Butcher Bird

P1020200Our native Australian birds like to visit our suburban backyard and bring us joy, their songs, and their chicks.

The butcher bird can be quite aggressive with smaller birds when food is around and not frightened of the magpies coming down to the bird bath.

What does it look like?

Description: 

The adult Grey Butcherbird has a black crown and face and a grey back, with a thin white collar. The wings are grey, with large areas of white and the underparts are white. The grey and black bill is large, with a small hook at the tip of the upper bill. The eye is dark brown and the legs and feet are dark grey. Both sexes are similar in plumage, but the females are slightly smaller than the males. Young Grey Butcherbirds resemble adults, but have black areas replaced with olive-brown and a buff wash on the white areas. The bill is completely dark grey and often lacks an obvious hook. They are sometimes mistaken for small kingfishers. P1020201

Similar species: 

The Black Butcherbird, Cracticus quoyi, from the rainforests and mangroves of the north of Australia is all black, The widespread Pied Butcherbird, C. nigrogularis, is larger and boldly marked in black and white

Where does it live?

Distribution:

Grey Butcherbirds range from mid-eastern Queensland, through southern Australia, including Tasmania, to northern Western Australia. There is an isolated population in the Kimberley and the northernmost parts of the Northern Territory.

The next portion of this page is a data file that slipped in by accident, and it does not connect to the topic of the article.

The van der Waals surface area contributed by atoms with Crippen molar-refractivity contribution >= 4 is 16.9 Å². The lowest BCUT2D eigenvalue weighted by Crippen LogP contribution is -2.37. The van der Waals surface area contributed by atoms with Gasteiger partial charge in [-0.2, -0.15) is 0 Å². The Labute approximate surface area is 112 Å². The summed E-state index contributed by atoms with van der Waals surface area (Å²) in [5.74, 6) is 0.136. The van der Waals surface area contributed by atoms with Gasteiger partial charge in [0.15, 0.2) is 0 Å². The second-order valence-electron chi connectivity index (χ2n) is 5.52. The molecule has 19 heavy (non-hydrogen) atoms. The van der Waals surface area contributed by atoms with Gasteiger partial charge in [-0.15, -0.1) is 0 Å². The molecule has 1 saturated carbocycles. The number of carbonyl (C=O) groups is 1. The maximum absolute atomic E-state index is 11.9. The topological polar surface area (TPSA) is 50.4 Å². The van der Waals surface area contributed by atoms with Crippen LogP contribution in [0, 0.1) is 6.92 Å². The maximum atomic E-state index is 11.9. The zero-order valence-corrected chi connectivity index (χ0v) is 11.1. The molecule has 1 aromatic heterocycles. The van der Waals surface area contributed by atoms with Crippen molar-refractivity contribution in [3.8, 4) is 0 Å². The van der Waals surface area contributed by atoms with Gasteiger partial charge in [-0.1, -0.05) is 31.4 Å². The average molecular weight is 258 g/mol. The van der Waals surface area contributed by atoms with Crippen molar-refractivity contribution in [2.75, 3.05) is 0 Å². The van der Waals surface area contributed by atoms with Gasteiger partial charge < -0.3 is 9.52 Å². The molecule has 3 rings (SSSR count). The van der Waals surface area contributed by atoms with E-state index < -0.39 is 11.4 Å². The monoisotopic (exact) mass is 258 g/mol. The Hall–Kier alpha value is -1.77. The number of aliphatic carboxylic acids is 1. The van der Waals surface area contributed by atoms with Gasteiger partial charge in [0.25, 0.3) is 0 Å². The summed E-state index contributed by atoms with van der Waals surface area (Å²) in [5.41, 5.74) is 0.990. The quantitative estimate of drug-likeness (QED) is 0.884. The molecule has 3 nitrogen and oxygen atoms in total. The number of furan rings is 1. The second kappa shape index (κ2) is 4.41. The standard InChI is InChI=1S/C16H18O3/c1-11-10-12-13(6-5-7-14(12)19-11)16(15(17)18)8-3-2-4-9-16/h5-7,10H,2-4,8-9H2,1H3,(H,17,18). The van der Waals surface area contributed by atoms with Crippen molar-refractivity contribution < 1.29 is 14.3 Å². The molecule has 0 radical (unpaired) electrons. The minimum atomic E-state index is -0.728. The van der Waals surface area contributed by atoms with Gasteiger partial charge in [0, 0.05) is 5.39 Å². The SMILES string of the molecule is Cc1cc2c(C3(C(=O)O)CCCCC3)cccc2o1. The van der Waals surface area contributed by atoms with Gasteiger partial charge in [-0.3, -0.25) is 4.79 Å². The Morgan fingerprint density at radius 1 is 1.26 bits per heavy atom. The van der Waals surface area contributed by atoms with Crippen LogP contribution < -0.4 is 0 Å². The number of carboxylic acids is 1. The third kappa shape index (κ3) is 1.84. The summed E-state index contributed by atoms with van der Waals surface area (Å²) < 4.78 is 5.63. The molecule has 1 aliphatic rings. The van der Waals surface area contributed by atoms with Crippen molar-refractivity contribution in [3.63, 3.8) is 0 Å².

Habitat: 

Grey Butcherbirds are found in a range of wooded habitats, including suburban areas. In inland areas, the birds tend to favour the denser forests.

What does it do?

Feeding: 

Grey Butcherbirds are aggressive predators. They prey on small animals, including birds, lizards and insects, as well as some fruits and seeds. Uneaten food may be stored in the fork or a branch or impaled. Grey Butcherbirds sit on an open perch searching for prey which, once sighted, they pounce on. Most mobile prey is caught on the ground, though small birds and insects may be caught in flight. Feeding normally takes place alone, in pairs or in small family groups.

Breeding: 

The Grey Butcherbird’s nest is bowl-shaped, and is made of sticks and twigs, lined with grasses and other soft fibres. It is normally located within 10 m of the ground. The eggs are incubated by the female and the young birds are fed by both parents. The young birds will remain in the breeding territory for about a year, and help the parents raise the young of the following season.

References:

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